Tesla delivered a record number of vehicles in the most recent quarter, the company said Tuesday.
The electric-car maker said it delivered 95,200 autos, bettering the mark it had set in last year’s final quarter.
Tesla’s chief executive, Elon Musk, said in an email to employees last week that the company would deliver 90,000 to 100,000 cars in the second quarter.
The sales figures were reported after the market closed, and Tesla stock rose 7 percent in extended trading. The company’s shares had lost about 35 percent of their value since closing above $347 on Jan. 11.
Even with the solid showing, Tesla may be hard-pressed to reach its goal of selling 360,000 to 400,000 cars this year. The second quarter was an improvement over the 63,000 vehicles Tesla delivered in the first quarter, but at the midway point of 2019, the total is just over 158,000.
Perhaps more worrying is that Tesla cut prices several times to stimulate sales, moves likely to hurt its bottom line.
“When you cut prices to hit sales targets, you don’t show that you are on the path to sustained profits,” said Erik Gordon, a business professor at the University of Michigan. “You could be on the path to long-term losses.”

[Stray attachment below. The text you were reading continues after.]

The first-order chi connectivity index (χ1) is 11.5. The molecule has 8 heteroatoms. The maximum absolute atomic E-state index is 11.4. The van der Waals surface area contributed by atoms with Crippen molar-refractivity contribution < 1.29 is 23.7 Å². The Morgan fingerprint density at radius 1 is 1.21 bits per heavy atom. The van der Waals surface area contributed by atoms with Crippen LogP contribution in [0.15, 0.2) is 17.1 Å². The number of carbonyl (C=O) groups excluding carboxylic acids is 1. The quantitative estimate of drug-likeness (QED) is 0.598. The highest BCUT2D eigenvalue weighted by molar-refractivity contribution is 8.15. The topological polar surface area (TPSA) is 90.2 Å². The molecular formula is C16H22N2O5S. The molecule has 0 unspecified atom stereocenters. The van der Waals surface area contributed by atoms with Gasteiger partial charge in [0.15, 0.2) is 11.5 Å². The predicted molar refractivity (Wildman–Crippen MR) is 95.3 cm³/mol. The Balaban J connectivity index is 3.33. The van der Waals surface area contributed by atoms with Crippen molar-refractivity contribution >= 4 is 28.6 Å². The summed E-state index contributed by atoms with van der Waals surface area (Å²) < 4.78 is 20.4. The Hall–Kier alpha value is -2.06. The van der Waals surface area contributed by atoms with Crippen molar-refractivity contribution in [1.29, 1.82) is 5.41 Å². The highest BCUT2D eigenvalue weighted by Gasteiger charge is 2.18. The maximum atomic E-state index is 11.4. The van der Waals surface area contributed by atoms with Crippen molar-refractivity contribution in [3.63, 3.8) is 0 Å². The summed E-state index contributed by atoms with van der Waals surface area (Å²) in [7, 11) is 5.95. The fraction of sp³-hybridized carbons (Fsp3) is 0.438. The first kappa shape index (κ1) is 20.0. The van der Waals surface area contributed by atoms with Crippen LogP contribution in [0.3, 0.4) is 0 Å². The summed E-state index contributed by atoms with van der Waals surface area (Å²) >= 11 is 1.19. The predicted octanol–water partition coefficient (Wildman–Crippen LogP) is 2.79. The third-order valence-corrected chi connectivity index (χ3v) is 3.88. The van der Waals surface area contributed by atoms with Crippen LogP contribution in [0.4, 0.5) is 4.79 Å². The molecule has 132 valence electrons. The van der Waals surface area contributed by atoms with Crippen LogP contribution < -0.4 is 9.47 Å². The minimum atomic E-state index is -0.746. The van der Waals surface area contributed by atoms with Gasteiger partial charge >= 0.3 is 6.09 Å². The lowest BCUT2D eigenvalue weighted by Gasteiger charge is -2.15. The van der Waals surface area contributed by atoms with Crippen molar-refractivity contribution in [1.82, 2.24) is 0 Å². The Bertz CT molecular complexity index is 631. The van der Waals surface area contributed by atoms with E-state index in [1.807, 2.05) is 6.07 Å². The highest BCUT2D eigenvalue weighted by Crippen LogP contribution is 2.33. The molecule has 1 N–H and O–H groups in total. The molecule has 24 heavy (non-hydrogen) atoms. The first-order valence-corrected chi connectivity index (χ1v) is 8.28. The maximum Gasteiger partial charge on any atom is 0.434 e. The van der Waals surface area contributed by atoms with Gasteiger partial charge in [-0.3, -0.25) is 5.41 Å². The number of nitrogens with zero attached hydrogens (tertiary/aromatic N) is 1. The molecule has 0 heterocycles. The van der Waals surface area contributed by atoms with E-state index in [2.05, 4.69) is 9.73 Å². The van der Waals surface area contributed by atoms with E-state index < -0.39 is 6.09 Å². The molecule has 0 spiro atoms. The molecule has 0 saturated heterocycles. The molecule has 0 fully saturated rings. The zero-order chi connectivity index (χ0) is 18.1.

Keeping sales on the rise may be a challenge in the second half of the year. As of July 1, the federal tax credit available to Tesla’s customers fell by half, to $1,875, effectively raising the cost of its cars.
The decline in first-quarter deliveries, from 90,700 in the final quarter of 2018, came after the credit was reduced to $3,750 from $7,500.
“Tesla watchers and investors should think less about numbers for the next few quarters,” Mr. Gordon said, “and more about how the company will compete when established car companies with dealer networks, global manufacturing and ample capital invade the market.”
Tesla is expected to report its second-quarter earnings later this month.